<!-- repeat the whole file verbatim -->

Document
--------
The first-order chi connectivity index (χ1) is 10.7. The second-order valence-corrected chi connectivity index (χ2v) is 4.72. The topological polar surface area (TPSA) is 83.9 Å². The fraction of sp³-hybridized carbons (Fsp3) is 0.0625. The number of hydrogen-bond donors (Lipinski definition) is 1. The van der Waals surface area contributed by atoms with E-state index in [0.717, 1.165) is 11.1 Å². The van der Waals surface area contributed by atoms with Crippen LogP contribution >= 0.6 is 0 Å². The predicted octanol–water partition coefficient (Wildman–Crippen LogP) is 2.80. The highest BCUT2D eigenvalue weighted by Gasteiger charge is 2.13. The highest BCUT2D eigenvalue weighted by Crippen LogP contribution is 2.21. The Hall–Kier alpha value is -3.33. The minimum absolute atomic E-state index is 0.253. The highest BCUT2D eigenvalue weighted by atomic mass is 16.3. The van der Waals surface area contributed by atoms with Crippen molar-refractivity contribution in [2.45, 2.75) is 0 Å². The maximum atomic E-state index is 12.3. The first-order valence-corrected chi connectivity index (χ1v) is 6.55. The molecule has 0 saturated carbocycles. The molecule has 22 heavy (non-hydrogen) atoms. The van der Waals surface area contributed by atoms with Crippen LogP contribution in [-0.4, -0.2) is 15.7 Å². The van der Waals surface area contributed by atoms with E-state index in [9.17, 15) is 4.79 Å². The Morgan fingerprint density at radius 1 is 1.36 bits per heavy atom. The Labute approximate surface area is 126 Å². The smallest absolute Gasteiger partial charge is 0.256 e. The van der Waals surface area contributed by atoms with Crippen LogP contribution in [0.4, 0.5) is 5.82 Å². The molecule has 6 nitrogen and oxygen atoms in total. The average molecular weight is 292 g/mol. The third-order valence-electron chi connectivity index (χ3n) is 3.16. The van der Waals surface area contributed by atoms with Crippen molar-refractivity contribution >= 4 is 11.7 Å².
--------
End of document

The first-order chi connectivity index (χ1) is 10.7. The second-order valence-corrected chi connectivity index (χ2v) is 4.72. The topological polar surface area (TPSA) is 83.9 Å². The fraction of sp³-hybridized carbons (Fsp3) is 0.0625. The number of hydrogen-bond donors (Lipinski definition) is 1. The van der Waals surface area contributed by atoms with E-state index in [0.717, 1.165) is 11.1 Å². The van der Waals surface area contributed by atoms with Crippen LogP contribution >= 0.6 is 0 Å². The predicted octanol–water partition coefficient (Wildman–Crippen LogP) is 2.80. The highest BCUT2D eigenvalue weighted by Gasteiger charge is 2.13. The highest BCUT2D eigenvalue weighted by Crippen LogP contribution is 2.21. The Hall–Kier alpha value is -3.33. The minimum absolute atomic E-state index is 0.253. The highest BCUT2D eigenvalue weighted by atomic mass is 16.3. The van der Waals surface area contributed by atoms with Crippen molar-refractivity contribution in [2.45, 2.75) is 0 Å². The maximum atomic E-state index is 12.3. The first-order valence-corrected chi connectivity index (χ1v) is 6.55. The molecule has 0 saturated carbocycles. The molecule has 22 heavy (non-hydrogen) atoms. The van der Waals surface area contributed by atoms with Crippen LogP contribution in [-0.4, -0.2) is 15.7 Å². The van der Waals surface area contributed by atoms with E-state index in [9.17, 15) is 4.79 Å². The Morgan fingerprint density at radius 1 is 1.36 bits per heavy atom. The Labute approximate surface area is 126 Å². The smallest absolute Gasteiger partial charge is 0.256 e. The van der Waals surface area contributed by atoms with Crippen LogP contribution in [0.4, 0.5) is 5.82 Å². The molecule has 6 nitrogen and oxygen atoms in total. The average molecular weight is 292 g/mol. The third-order valence-electron chi connectivity index (χ3n) is 3.16. The van der Waals surface area contributed by atoms with Crippen molar-refractivity contribution >= 4 is 11.7 Å².